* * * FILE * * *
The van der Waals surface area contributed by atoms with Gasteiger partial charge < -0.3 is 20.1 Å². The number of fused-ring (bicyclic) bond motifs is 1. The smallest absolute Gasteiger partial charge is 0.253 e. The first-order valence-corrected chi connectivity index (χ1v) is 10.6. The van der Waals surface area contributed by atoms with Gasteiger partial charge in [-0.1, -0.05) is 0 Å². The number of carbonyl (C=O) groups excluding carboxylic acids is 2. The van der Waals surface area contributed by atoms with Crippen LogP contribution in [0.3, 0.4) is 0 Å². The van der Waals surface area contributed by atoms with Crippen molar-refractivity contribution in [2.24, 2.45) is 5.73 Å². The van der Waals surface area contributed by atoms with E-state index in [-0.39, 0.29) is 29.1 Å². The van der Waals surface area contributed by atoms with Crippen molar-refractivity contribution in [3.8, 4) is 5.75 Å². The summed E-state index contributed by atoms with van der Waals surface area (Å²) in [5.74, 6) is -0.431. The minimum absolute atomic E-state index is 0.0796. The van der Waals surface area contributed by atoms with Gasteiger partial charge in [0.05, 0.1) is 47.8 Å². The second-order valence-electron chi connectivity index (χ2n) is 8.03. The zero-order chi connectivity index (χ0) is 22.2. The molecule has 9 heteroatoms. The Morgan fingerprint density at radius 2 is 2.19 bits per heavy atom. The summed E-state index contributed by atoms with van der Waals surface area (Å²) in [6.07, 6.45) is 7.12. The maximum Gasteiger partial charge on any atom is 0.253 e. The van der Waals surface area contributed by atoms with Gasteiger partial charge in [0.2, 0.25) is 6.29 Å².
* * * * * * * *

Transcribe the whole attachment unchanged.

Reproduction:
The van der Waals surface area contributed by atoms with Gasteiger partial charge < -0.3 is 20.1 Å². The number of fused-ring (bicyclic) bond motifs is 1. The smallest absolute Gasteiger partial charge is 0.253 e. The first-order valence-corrected chi connectivity index (χ1v) is 10.6. The van der Waals surface area contributed by atoms with Gasteiger partial charge in [-0.1, -0.05) is 0 Å². The number of carbonyl (C=O) groups excluding carboxylic acids is 2. The van der Waals surface area contributed by atoms with Crippen LogP contribution in [0.3, 0.4) is 0 Å². The van der Waals surface area contributed by atoms with Crippen molar-refractivity contribution in [2.24, 2.45) is 5.73 Å². The van der Waals surface area contributed by atoms with E-state index in [-0.39, 0.29) is 29.1 Å². The van der Waals surface area contributed by atoms with Crippen molar-refractivity contribution in [3.8, 4) is 5.75 Å². The summed E-state index contributed by atoms with van der Waals surface area (Å²) in [5.74, 6) is -0.431. The minimum absolute atomic E-state index is 0.0796. The van der Waals surface area contributed by atoms with Gasteiger partial charge in [0.05, 0.1) is 47.8 Å². The second-order valence-electron chi connectivity index (χ2n) is 8.03. The zero-order chi connectivity index (χ0) is 22.2. The molecule has 9 heteroatoms. The Morgan fingerprint density at radius 2 is 2.19 bits per heavy atom. The summed E-state index contributed by atoms with van der Waals surface area (Å²) in [6.07, 6.45) is 7.12. The maximum Gasteiger partial charge on any atom is 0.253 e. The van der Waals surface area contributed by atoms with Gasteiger partial charge in [0.2, 0.25) is 6.29 Å².